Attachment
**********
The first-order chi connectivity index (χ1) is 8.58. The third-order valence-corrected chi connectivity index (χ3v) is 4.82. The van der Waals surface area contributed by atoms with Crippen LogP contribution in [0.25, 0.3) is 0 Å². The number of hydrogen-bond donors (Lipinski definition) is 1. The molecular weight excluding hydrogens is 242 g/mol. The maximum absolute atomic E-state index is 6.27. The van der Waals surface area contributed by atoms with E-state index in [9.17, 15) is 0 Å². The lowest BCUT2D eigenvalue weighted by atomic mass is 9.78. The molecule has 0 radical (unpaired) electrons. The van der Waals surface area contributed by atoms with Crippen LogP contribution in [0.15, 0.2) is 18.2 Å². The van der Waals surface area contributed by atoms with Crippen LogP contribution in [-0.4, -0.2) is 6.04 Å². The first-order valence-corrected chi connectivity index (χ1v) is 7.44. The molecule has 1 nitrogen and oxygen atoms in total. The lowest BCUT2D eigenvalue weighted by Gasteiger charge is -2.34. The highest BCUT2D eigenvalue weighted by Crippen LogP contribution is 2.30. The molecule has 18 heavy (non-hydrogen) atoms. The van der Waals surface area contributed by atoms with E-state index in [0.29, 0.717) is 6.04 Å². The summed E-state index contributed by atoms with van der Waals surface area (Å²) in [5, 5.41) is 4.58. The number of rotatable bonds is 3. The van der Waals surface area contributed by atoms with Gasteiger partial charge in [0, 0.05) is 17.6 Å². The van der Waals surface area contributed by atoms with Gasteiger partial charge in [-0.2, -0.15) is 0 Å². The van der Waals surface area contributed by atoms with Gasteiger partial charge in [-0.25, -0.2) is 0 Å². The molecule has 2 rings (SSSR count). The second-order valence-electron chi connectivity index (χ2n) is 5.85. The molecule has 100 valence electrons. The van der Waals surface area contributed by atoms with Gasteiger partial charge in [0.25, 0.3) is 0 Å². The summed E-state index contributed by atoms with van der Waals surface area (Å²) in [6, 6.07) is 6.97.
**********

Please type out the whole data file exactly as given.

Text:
The first-order chi connectivity index (χ1) is 8.58. The third-order valence-corrected chi connectivity index (χ3v) is 4.82. The van der Waals surface area contributed by atoms with Crippen LogP contribution in [0.25, 0.3) is 0 Å². The number of hydrogen-bond donors (Lipinski definition) is 1. The molecular weight excluding hydrogens is 242 g/mol. The maximum absolute atomic E-state index is 6.27. The van der Waals surface area contributed by atoms with E-state index in [9.17, 15) is 0 Å². The lowest BCUT2D eigenvalue weighted by atomic mass is 9.78. The molecule has 0 radical (unpaired) electrons. The van der Waals surface area contributed by atoms with Crippen LogP contribution in [0.15, 0.2) is 18.2 Å². The van der Waals surface area contributed by atoms with Crippen LogP contribution in [-0.4, -0.2) is 6.04 Å². The first-order valence-corrected chi connectivity index (χ1v) is 7.44. The molecule has 1 nitrogen and oxygen atoms in total. The lowest BCUT2D eigenvalue weighted by Gasteiger charge is -2.34. The highest BCUT2D eigenvalue weighted by Crippen LogP contribution is 2.30. The molecule has 18 heavy (non-hydrogen) atoms. The van der Waals surface area contributed by atoms with E-state index in [0.29, 0.717) is 6.04 Å². The summed E-state index contributed by atoms with van der Waals surface area (Å²) in [5, 5.41) is 4.58. The number of rotatable bonds is 3. The van der Waals surface area contributed by atoms with Gasteiger partial charge in [0, 0.05) is 17.6 Å². The van der Waals surface area contributed by atoms with Gasteiger partial charge in [-0.2, -0.15) is 0 Å². The van der Waals surface area contributed by atoms with Gasteiger partial charge in [-0.25, -0.2) is 0 Å². The molecule has 2 rings (SSSR count). The second-order valence-electron chi connectivity index (χ2n) is 5.85. The molecule has 100 valence electrons. The van der Waals surface area contributed by atoms with Gasteiger partial charge in [0.25, 0.3) is 0 Å². The summed E-state index contributed by atoms with van der Waals surface area (Å²) in [6, 6.07) is 6.97.